The judge presiding over the case of a London police officer accused of not providing necessities of life for a First Nations mother he arrested in 2016 is expected to deliver a verdict on Friday.
Justice Ranee Pomerance has been overseeing the trial of Cst. Nicholas Doering.
Doering is facing a charge of criminal negligence causing death, and of failing to provide the necessities of life for Debra Chrisjohn, 39, of the Oneida Nation of the Thames and the mother to 11 children.
“The family is doing well,” said Caitlyn Kaspers, a lawyer with Aboriginal Legal Services of Toronto and legal counsel for the Chrisjohn family. “They have had a number of individuals from the Indigenous community come in support.”
The charges against the officer were laid by Ontario’s Special Investigations Unit (SIU), an arms-length government agency that investigates any interaction between the public and police that involves injury or death or allegations of sexual assault.
According to the SIU Chrisjohn was in contact with police on Sept. 7, 2016 after it was reported she was obstructing traffic.
She was then arrested by Doering, who learned Chrisjohn had an outstanding warrant for shoplifting – but in another jurisdiction.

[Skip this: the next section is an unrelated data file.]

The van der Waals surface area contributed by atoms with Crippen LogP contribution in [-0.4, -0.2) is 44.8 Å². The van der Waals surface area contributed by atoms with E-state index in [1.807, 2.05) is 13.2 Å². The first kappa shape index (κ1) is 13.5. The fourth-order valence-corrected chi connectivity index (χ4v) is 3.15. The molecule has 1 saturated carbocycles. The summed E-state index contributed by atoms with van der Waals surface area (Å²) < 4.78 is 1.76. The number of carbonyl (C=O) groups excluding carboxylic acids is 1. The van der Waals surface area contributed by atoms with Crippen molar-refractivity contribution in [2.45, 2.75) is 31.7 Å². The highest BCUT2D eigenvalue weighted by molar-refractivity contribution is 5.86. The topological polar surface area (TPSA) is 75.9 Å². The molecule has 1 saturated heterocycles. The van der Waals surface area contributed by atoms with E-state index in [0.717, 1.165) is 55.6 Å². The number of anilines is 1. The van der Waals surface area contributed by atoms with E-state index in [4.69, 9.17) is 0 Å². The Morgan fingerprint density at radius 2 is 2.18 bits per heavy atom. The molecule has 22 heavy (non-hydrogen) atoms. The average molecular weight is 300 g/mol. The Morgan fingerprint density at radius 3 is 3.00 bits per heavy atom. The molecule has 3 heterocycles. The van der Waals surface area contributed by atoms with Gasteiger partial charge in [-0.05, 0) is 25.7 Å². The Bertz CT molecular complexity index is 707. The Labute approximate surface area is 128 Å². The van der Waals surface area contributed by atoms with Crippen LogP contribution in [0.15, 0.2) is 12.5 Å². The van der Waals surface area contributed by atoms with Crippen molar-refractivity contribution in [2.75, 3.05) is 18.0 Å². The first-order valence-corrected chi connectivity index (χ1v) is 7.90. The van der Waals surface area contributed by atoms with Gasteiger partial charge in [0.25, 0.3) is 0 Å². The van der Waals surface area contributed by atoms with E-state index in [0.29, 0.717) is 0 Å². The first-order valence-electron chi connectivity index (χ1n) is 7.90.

Doering handed Chrisjohn over to the local Ontario Provincial Police (OPP) detachment.
The family said she should have been taken to hospital.
Kasper said the video footage played during the trial was hard to watch.
It showed Chrisjohn in the OPP detachment completely limp, “feet dragging on the floor as she’s being carried toward the cell, where she is placed on the floor in recovery position,” said Kasper.
“I think visually the most disturbing was watching the tape from the cell in the detachment at St. Thomas OPP. The state that she was in was very difficult… it was on the big screen in the room.”
Less than three hours after being taken into custody, Chrisjohn was taken to hospital where she died of cardiac arrest due to an overdose of methamphetamine.
The trial ran Oct. 20 to 25.
Doering took the stand in his defence on the final day.
Both the Crown and defence made their final submissions Oct. 28.
Kasper said that throughout the trial, Pomerance ensured that Chrisjohn was respected.
“One of the things that the family recognized and was thankful for was that the justice consistently respected the dignity of Debra,” said Kasper. “And was consistent about making sure that all counsel tendered evidence that was as respectful as possible, and the family noticed that.”
Originally, the SIU also charged an officer with the Ontario Provincial Police, but those charges were later dropped.
The verdict is expected at 12 p.m. ET.